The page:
Introduction & Design The Snapdragon 865 SoC: Beating Expectations
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  • katakuri4744 - Wednesday, April 8, 2020 - link

    Hi Andrei,
    Appreciate such a detailed article. I have one question, how did you pull the voltage curve, is there a command?
    I had S10 exynos then upgraded it to S20+ exynos, both the articles had this voltage curve though the Snapdragon variant does not, I would like to check the same for my device as well.
    Reply
  • helloworld_chip - Monday, April 6, 2020 - link

    Though 865's compute efficiency loks pretty good, from some other data points I heard that its infrastructure power (impacting real user-daily activities, light-loaded scenarios) is quite BAD. Would be good if more such comparisons are available to confirm this, since it determines how long people can actually use a phone. Reply
  • s.yu - Monday, April 6, 2020 - link

    Idle is relatively inefficient and the numbers here show. Reply
  • helloworld_chip - Monday, April 6, 2020 - link

    Gotcha thx.

    I am thinking we should calculate bat-capacity / hours instead of just hours to really show how is the SoCs overall efficiency.

    Bigger and Bigger battery really make us feel heavier, we should push the designer harder to make these more efficiency instead of just using larger and larger battery.
    Reply
  • FunBunny2 - Tuesday, April 7, 2020 - link

    "Bigger and Bigger battery really make us feel heavier, we should push the designer harder to make these more efficiency instead of just using larger and larger battery. "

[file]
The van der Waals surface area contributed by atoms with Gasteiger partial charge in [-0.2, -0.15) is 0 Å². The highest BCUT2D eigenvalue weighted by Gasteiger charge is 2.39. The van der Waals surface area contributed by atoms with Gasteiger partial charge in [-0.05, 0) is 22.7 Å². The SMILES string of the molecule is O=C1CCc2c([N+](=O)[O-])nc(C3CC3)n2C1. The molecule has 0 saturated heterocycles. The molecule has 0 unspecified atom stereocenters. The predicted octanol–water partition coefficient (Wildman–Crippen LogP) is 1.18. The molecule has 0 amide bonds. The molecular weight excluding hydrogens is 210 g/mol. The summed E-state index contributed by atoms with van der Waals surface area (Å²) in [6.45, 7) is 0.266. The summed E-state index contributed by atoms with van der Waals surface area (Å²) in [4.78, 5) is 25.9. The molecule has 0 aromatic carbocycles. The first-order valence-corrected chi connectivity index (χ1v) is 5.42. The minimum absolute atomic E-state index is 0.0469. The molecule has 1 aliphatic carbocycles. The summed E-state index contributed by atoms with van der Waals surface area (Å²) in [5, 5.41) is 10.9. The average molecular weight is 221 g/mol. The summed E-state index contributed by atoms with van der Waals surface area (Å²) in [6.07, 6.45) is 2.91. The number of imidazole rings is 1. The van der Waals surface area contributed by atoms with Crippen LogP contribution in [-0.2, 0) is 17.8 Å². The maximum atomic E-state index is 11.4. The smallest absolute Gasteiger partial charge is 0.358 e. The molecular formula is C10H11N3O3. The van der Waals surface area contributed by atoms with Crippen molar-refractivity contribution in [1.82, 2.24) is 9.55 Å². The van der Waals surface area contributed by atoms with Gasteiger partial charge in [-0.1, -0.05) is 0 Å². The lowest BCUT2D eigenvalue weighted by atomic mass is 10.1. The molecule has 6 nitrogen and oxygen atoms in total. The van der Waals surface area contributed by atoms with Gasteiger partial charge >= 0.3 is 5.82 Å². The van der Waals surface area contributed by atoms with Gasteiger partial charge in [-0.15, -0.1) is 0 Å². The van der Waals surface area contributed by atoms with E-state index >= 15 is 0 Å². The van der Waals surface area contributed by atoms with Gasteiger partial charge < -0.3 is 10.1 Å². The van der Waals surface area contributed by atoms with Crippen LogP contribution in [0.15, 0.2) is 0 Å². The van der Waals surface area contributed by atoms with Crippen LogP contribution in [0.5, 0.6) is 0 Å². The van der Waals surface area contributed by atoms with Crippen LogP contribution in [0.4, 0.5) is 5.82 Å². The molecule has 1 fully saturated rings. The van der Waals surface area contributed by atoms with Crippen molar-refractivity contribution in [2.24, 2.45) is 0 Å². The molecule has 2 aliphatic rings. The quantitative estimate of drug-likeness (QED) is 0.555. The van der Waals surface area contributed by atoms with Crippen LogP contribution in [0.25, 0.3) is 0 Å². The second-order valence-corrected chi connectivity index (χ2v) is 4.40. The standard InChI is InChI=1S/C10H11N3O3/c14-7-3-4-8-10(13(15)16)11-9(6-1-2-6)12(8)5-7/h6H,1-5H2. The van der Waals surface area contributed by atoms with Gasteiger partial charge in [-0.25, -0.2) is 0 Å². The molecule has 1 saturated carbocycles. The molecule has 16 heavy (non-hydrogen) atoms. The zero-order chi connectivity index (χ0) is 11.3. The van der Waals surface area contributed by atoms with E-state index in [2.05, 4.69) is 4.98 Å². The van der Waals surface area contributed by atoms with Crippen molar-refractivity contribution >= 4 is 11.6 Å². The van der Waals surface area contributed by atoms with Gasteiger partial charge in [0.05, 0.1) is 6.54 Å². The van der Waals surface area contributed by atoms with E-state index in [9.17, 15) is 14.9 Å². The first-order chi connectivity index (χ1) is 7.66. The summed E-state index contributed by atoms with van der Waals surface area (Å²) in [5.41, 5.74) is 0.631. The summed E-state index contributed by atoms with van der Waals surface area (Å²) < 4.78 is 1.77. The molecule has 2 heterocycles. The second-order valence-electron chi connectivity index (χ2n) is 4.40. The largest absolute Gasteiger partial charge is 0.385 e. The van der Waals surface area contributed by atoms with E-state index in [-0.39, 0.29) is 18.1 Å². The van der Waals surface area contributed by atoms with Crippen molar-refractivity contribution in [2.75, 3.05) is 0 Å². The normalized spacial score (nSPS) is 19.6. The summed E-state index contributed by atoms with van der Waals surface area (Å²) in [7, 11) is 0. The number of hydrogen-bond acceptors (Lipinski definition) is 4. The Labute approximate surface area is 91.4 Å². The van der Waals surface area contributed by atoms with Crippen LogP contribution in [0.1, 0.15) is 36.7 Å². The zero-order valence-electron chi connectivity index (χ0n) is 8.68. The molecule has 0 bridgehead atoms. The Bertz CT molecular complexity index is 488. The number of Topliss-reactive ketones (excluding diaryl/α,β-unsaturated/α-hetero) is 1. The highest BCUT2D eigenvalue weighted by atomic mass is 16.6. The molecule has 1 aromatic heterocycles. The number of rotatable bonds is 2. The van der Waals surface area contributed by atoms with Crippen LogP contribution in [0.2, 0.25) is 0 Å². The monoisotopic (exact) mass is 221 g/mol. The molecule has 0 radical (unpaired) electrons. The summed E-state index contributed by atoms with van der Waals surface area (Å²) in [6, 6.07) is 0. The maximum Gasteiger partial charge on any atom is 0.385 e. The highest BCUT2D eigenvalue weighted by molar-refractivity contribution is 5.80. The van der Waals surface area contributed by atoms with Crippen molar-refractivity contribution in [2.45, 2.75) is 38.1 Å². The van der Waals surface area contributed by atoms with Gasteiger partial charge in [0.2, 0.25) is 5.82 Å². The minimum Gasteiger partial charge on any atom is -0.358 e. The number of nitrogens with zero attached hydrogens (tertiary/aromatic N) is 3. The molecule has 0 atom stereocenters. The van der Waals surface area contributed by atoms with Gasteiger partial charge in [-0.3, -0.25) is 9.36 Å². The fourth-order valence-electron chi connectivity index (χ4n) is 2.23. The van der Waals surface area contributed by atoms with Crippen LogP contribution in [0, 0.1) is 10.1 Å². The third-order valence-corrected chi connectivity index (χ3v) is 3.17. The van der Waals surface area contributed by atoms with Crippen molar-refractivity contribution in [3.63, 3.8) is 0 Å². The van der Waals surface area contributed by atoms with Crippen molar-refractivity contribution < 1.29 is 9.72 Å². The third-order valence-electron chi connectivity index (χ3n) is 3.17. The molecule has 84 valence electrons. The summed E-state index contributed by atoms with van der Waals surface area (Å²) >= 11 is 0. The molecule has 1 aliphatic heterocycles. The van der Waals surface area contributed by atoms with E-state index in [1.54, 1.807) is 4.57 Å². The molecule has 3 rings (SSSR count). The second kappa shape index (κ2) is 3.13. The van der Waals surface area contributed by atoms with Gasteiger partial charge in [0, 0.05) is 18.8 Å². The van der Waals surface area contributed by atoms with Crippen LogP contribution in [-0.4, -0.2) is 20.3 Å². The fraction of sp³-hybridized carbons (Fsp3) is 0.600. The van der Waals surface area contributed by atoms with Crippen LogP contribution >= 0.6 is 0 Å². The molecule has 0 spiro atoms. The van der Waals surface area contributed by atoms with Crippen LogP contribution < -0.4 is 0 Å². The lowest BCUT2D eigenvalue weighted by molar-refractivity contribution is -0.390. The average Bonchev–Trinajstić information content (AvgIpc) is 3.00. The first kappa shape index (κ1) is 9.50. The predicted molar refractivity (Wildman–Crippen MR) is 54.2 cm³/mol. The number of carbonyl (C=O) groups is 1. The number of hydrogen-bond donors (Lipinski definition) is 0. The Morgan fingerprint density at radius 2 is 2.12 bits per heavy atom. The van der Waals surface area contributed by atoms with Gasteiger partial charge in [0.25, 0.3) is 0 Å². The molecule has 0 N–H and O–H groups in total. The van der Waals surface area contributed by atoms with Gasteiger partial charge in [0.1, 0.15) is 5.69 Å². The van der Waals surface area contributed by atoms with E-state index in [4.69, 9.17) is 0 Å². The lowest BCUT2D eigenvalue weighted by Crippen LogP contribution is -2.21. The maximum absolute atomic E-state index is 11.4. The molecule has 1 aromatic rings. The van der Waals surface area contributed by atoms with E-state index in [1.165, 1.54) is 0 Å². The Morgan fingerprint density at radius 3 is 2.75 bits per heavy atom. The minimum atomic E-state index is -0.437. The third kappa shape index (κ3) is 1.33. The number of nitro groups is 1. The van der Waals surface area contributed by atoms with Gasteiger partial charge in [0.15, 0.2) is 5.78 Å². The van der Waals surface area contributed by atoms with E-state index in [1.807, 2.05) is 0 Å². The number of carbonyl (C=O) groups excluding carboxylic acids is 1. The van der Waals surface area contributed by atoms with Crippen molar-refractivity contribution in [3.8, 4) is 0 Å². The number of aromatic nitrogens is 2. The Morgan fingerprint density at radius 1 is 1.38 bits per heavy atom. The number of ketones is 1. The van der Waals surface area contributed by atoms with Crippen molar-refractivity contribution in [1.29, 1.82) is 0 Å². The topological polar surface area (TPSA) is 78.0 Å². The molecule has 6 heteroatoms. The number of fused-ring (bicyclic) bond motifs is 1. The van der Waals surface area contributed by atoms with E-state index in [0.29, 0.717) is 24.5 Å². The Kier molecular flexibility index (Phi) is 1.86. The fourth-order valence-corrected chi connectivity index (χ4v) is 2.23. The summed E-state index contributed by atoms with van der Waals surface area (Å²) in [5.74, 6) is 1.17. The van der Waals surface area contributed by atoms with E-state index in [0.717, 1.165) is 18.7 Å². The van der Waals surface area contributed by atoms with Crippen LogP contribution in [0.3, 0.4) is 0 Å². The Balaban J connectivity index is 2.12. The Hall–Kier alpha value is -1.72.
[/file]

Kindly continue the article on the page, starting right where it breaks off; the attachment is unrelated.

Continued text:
last time I looked, most of the battery goes to driving the screen. so resurrect your original iPhone. the notion that batteries will have increasing power density this millennium is fantasy. Li is the smallest source of electrons available. well, unless you're willing to carry around a Hindenburg in your pocket.
    Reply
  • s.yu - Tuesday, April 7, 2020 - link

    Technically I'm with you but I just don't trust all developers to sufficiently optimize their code. You see that Peachncream guy who always claims that his dinosaur fossils run everything smoothly but it just doesn't happen to me. The way it is my S6E(backup device) that literally runs 3 apps in all(not even simultaneously, AFAIK) with animations turned off in dev mode is much slower than his...some really old low end phone, same thing with the battery, a large capacity gives me peace of mind over any optimization because I know that nothing could eat through the battery too fast. Reply
  • watzupken - Monday, April 6, 2020 - link

    This is the reason why I will not consider any Samsung Galaxy phone that is running on Exynos SOC. If it is on the low/ mid end, I can't complain about it. But when shelling out for a flagship, I don't see why one would pay the same amount for the slower variant and you don't have the choice to get the superior version locally. Reply
  • andyfrut - Monday, April 6, 2020 - link

    Is the S20+ (855) comparable with the S20 Ultra (855) in battery life in 120hz? Reply
  • andyfrut - Monday, April 6, 2020 - link

    snapdragon 865* Reply
  • Ayaan_G - Tuesday, April 7, 2020 - link

    The 5G addition to the Samsung Galaxy series will really give it a boost in another level ! Reply